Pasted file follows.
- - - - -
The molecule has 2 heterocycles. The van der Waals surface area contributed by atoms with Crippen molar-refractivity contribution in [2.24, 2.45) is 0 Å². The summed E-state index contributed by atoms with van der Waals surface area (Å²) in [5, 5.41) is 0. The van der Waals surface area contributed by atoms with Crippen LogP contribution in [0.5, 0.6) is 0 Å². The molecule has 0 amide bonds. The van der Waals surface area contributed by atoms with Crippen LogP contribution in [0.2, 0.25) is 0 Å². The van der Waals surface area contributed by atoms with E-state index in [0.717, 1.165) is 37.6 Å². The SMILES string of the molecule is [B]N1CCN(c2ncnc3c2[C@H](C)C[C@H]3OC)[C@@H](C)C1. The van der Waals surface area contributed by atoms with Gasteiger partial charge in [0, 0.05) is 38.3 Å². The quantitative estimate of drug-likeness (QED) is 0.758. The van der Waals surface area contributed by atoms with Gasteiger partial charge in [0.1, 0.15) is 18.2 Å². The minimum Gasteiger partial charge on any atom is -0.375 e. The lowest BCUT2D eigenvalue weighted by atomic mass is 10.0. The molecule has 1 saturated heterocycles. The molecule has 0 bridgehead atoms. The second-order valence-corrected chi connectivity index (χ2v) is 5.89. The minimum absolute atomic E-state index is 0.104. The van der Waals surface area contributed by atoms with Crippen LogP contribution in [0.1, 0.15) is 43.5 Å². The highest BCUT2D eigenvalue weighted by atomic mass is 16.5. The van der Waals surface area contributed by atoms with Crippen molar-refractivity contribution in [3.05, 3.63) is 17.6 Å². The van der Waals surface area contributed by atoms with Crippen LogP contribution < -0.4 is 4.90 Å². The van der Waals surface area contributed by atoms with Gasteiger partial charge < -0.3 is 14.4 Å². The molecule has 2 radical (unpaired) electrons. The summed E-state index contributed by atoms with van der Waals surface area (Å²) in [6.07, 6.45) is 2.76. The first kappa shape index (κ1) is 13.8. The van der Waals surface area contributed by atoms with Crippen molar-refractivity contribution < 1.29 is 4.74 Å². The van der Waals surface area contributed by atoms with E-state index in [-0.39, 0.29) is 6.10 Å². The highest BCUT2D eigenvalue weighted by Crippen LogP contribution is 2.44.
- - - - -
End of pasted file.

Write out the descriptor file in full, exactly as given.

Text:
The molecule has 2 heterocycles. The van der Waals surface area contributed by atoms with Crippen molar-refractivity contribution in [2.24, 2.45) is 0 Å². The summed E-state index contributed by atoms with van der Waals surface area (Å²) in [5, 5.41) is 0. The van der Waals surface area contributed by atoms with Crippen LogP contribution in [0.5, 0.6) is 0 Å². The molecule has 0 amide bonds. The van der Waals surface area contributed by atoms with Crippen LogP contribution in [0.2, 0.25) is 0 Å². The van der Waals surface area contributed by atoms with E-state index in [0.717, 1.165) is 37.6 Å². The SMILES string of the molecule is [B]N1CCN(c2ncnc3c2[C@H](C)C[C@H]3OC)[C@@H](C)C1. The van der Waals surface area contributed by atoms with Gasteiger partial charge in [0, 0.05) is 38.3 Å². The quantitative estimate of drug-likeness (QED) is 0.758. The van der Waals surface area contributed by atoms with Gasteiger partial charge in [0.1, 0.15) is 18.2 Å². The minimum Gasteiger partial charge on any atom is -0.375 e. The lowest BCUT2D eigenvalue weighted by atomic mass is 10.0. The molecule has 1 saturated heterocycles. The molecule has 0 bridgehead atoms. The second-order valence-corrected chi connectivity index (χ2v) is 5.89. The minimum absolute atomic E-state index is 0.104. The van der Waals surface area contributed by atoms with Crippen LogP contribution in [0.1, 0.15) is 43.5 Å². The highest BCUT2D eigenvalue weighted by atomic mass is 16.5. The van der Waals surface area contributed by atoms with Crippen molar-refractivity contribution in [3.05, 3.63) is 17.6 Å². The van der Waals surface area contributed by atoms with Crippen LogP contribution < -0.4 is 4.90 Å². The van der Waals surface area contributed by atoms with Gasteiger partial charge < -0.3 is 14.4 Å². The molecule has 2 radical (unpaired) electrons. The summed E-state index contributed by atoms with van der Waals surface area (Å²) in [6.07, 6.45) is 2.76. The first kappa shape index (κ1) is 13.8. The van der Waals surface area contributed by atoms with Crippen molar-refractivity contribution < 1.29 is 4.74 Å². The van der Waals surface area contributed by atoms with E-state index in [-0.39, 0.29) is 6.10 Å². The highest BCUT2D eigenvalue weighted by Crippen LogP contribution is 2.44.